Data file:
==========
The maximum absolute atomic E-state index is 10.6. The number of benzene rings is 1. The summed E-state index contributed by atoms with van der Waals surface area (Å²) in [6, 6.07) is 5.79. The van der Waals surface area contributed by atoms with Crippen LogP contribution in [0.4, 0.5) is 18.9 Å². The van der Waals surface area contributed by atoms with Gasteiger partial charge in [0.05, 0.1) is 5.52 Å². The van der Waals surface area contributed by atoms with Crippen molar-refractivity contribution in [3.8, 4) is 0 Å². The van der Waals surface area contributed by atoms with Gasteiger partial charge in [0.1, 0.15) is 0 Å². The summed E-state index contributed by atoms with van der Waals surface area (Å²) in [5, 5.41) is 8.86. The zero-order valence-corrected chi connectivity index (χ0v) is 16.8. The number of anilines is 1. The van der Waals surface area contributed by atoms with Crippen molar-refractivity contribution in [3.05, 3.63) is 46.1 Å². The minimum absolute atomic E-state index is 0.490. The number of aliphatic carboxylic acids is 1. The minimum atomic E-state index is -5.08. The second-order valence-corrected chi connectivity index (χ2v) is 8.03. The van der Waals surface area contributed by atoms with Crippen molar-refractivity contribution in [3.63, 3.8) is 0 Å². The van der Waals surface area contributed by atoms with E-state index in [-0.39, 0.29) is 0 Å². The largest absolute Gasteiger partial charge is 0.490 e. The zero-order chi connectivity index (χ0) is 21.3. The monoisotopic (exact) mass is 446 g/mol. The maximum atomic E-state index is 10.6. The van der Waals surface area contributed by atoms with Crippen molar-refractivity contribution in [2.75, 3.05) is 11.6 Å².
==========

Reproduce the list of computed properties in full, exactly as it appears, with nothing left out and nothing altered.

The maximum absolute atomic E-state index is 10.6. The number of benzene rings is 1. The summed E-state index contributed by atoms with van der Waals surface area (Å²) in [6, 6.07) is 5.79. The van der Waals surface area contributed by atoms with Crippen LogP contribution in [0.4, 0.5) is 18.9 Å². The van der Waals surface area contributed by atoms with Gasteiger partial charge in [0.05, 0.1) is 5.52 Å². The van der Waals surface area contributed by atoms with Crippen molar-refractivity contribution in [3.8, 4) is 0 Å². The van der Waals surface area contributed by atoms with Gasteiger partial charge in [0.1, 0.15) is 0 Å². The summed E-state index contributed by atoms with van der Waals surface area (Å²) in [5, 5.41) is 8.86. The zero-order valence-corrected chi connectivity index (χ0v) is 16.8. The number of anilines is 1. The van der Waals surface area contributed by atoms with Crippen molar-refractivity contribution in [3.05, 3.63) is 46.1 Å². The minimum absolute atomic E-state index is 0.490. The number of aliphatic carboxylic acids is 1. The minimum atomic E-state index is -5.08. The second-order valence-corrected chi connectivity index (χ2v) is 8.03. The van der Waals surface area contributed by atoms with Crippen molar-refractivity contribution in [3.63, 3.8) is 0 Å². The van der Waals surface area contributed by atoms with E-state index in [-0.39, 0.29) is 0 Å². The largest absolute Gasteiger partial charge is 0.490 e. The zero-order chi connectivity index (χ0) is 21.3. The monoisotopic (exact) mass is 446 g/mol. The maximum atomic E-state index is 10.6. The van der Waals surface area contributed by atoms with Crippen molar-refractivity contribution in [2.75, 3.05) is 11.6 Å².